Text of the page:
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The Renewal of Humanism: Ireland

2022-12-16

Author(s): Scott Douglas Jacobsen

Publication (Outlet/Website): Medium (Humanist Voices)

Publication Date (yyyy/mm/dd): 2018/08/28

The Irish Examiner described how the numbers of Irish citizens moving more towards the equality of the LGBTQ+ community with the general population.

Individual Irish citizens have been marking the important passages of life — births, deaths, marriages, and so on — with fewer and fewer religious rituals. Others have been moving to advance the interests of the humanist population in Ireland.

The Humanist Association of Ireland is one such organization. The secularization of Ireland is an, apparently, rapid shift from the prior decades.

10% of the Irish (2016) population identify with no religion, which was a 75%, approximately, increase in only 5 years — compared to the 2011 numbers.

Then there has been abortion and same-sex marriage referenda in the national, and international for that matter, news of Ireland. This represents the shift and rub for the Irish. The conflict between the traditional moral norms of the Christian churches and the secular values of modernity.

Irish people, as with many others, seem to favor freedom over tradition. Humanist marriages were legalized in 2012 and this promotes the visibility and wider acceptance of a humanist outlook on the world.

As noted at the outset, the Irish people, with a decrease in important life stages marked by religious ritual, have been moving towards the universalistic message of ritual found in the non-religious, or if you prefer, the neo-religious or post-supernaturalist-religious world.

This presages or may foretell the decline and diminishment of religious commitment for the 2020s in, otherwise, highly religious Ireland. This could portend a diversification of the belief and social acceptance landscape within the nation known for Protestant and Catholic bigotries and riots.

One Dr. Teresa Graham was contacted as a humanist celebrant from Tramore, who is also a counselling psychologist. Interestingly, she, in 2017 alone, conducted 75 weddings as the celebrant of the couple.

“There are those who come from different religious backgrounds, where it would be difficult to decide on a religious ceremony to suit both families,” Graham stated, “The demographic varies. Lots of couples are in their early thirties, although I’ve done a ceremony for hippies in their sixties: All the music was the Beatles and it was in a garden on a beautiful summer’s day, with flowery dresses and guitars. That was lovely.”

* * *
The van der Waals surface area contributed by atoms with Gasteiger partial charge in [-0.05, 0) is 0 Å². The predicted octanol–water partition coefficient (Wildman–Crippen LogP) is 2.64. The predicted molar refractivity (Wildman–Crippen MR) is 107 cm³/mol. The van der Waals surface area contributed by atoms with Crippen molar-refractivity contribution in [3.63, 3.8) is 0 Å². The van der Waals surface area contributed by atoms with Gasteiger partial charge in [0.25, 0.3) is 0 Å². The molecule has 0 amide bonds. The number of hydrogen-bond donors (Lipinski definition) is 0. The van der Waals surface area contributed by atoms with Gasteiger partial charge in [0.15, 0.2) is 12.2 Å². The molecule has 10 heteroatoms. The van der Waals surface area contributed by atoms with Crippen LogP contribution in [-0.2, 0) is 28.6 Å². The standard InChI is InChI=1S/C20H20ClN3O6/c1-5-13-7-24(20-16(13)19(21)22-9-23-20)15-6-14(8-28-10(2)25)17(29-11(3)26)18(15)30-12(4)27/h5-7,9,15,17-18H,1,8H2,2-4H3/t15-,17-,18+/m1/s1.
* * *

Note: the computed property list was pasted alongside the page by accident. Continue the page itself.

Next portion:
Akin to the more well-known rituals of the religious, we find the development of semi-standard phenomena within the humanist celebrant repertoire (I would assume given the reportage).

Graham works with music and some rehearsed passages alongside, what she calls, unity candles — where “each family lights a candle representing the families, and when the couple have taken their vows, they move the flames to a single candle.”

Graham found the humanist community the Humanist Association of Ireland after the inauguration of President Michael D. Higgins. Professor Anthony Grayling is the Vice-President of UK Humanists. Both have an interest in the human rights laid out by the United Nations and agreed upon by the international community. Grahm, as with Grayling, prefers this outlook on life with human rights, compassion, reason, and science aligned for the greater good of all.

Grayling explained, “Humanism is a discussion about ethics, about how we should live and how we should behave… The key point about humanism is that it isn’t a set of do’s and don’ts and thou-shalt-nots, it is an invitation to treat other people with as much sympathy and generosity as we can muster, on the basis of our best understanding of human nature, which is a diverse and complex thing.”

Grayling views the atrocities by religious people throughout history amounts to the “religious mindset” in which faith and the promise of an afterlife in a heaven of some form excuses bad behaviour in this life.

He views this as an antithetical approach to the rational compassion ethics based on naturalism and science seen in humanism. The Humanist Association of Ireland has been working tirelessly to improve the state of secularization of the nation for 25 years.

Grayling remarked, “[The Catholic Church was] incredibly powerful. There were very large families and it was incredibly poor, and the grip of the church was incredibly tight… But in recent decades the change in atmosphere and the opening up of freedom that individuals have and the scepticism about the church has been remarkable to notice.”

License

In-Sight Publishing by Scott Douglas Jacobsen is licensed under a Creative Commons Attribution-NonCommercial-NoDerivatives 4.0 International License. Based on a work at www.in-sightpublishing.com.

Copyright

© Scott Douglas Jacobsen and In-Sight Publishing 2012-Present. Unauthorized use and/or duplication of this material without express and written permission from this site’s author and/or owner is strictly prohibited. Excerpts and links may be used, provided that full and clear credit is given to Scott Douglas Jacobsen and In-Sight Publishing with appropriate and specific direction to the original content. All interviewees and authors co-copyright their material and may disseminate for their independent purposes.

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